Today calls for celebration because it’s your birthday and everything is open again. We can even stay out overnight, so perhaps a campervan trip to Dartmoor, where the hedges have grown high with 3 months of no trimming and we strain our necks to see the rolling fields over their wild heights. The sheep have grown shaggy and bold in our absence, sitting right in our path until we honk and swerve around them. We drive slow though a lane lined with bracken and brown cows - each has a pure white stripe and a feeding calf and we’re so close we could touch their fur, which is long enough that I ask why it is we don’t shear cows and knit with their wool. You say how this is the best birthday ever as we park up on a hill, brew tea at sunset, and drink in both, as if for the first time.
Today calls for caution because even though they say Grandad can go back to work, I’m not so certain he should. At 64, ok that’s not 70, but he’s never been quite fit, starts to drown whenever he gets the flu until the doc gives him some meds to fight the phlegm and then he can breathe again. I hate the thought of him going to into people’s houses every day, putting up their shelves, hanging doors. I wake up in the night when his face flashes into my dream, pale through a ventilator mask and I want to call him right then and tell him not to do it but I know he’ll just growl and ask if I can pay his bills then. I can’t.
Today calls for celebration because the whole town is open and compared to the emptiness of lockdown, this feels like a carnival. I walk up the high street as if tugging at an invisible leash, to the park where my friends are waiting. I’ve got my favourite sunflower patterned mask on and they have their own styles: one wears a halloween grin, another a rainbow. We beam like the sun to see each other and I can see their eyes smiling. We take up our drums, make a semi-circle spaced 2 meters apart, I raise the whistle to my lips, then we all raise our drumsticks in the air and I give the signal, and BANG, our first rehearsal in 3 months begins.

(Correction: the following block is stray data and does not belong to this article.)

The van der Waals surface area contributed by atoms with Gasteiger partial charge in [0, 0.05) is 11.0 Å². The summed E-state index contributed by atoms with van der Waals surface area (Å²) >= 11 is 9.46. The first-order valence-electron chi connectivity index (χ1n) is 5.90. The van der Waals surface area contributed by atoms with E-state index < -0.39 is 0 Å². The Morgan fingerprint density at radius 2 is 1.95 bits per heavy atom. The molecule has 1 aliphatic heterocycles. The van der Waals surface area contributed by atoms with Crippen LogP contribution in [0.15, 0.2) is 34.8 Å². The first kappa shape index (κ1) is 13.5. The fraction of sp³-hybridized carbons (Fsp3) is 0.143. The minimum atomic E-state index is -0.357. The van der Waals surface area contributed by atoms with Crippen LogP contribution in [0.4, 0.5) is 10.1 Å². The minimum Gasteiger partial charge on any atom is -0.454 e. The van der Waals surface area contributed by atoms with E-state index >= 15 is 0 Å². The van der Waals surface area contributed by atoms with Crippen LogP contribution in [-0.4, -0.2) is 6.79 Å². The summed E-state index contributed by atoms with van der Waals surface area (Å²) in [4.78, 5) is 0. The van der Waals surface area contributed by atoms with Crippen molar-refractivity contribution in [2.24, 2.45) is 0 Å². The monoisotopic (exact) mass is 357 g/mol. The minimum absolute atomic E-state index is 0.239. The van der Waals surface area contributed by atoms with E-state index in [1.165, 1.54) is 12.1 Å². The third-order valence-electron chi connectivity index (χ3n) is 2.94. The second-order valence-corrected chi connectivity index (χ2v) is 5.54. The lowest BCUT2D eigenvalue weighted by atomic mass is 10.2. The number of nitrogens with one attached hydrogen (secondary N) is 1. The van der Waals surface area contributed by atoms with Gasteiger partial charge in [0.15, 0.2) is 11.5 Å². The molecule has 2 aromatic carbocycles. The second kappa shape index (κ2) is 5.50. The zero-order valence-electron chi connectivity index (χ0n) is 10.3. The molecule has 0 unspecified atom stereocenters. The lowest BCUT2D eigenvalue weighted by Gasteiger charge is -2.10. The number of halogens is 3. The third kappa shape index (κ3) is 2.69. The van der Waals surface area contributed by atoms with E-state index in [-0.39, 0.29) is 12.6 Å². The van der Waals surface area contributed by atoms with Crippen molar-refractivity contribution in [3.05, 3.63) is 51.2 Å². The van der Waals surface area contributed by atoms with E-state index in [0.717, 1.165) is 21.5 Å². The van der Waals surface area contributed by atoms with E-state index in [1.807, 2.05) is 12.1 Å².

Today calls for caution because the shops are crammed, the streets so are full I can’t go anywhere and stay shielded. I wish everyone would wear a mask - do they know that when they don’t they confine me to these 4 walls? I set an alarm for 3am, dress, and stroll down to the stir quiet beach, to the startling flatness of the water and the harvest moon on it like a glowing island. I keep thinking about how we have all lost someone by now, or know someone who has lost someone. I walk back, hollow. The boys who race their cars on the seafront have given up their game for the night, but they have left their mark - a stone wall to the public gardens with a car shaped bite in it: ruined, caved in.
Today calls for celebration for everyone except for the cat, who had the city to herself till now. But the humans and cars are back and she’s terrified, shooting in through the cat-flap all big tail and screeching. We decide we have to do something - she’s shredding the sofa on a daily basis. I remember we’ve got a cat-harness with a lead somewhere, so I dig it up, wrestle her into it and we carry her to the park across the road, setting her down by a tree she might scratch. Instead she shoots straight up it, pulling on the lead in my hand. I’m scared she’ll strangle herself. You say “let go”, I say “I’ll never get her down”, you say “then you’d better get up then with her”, so I do, pulling myself onto a low branch and settling till she stops her meowling and picks her way down to me. We carry her home gently, place her lovingly on the carpet and instantly she runs to claw the sofa.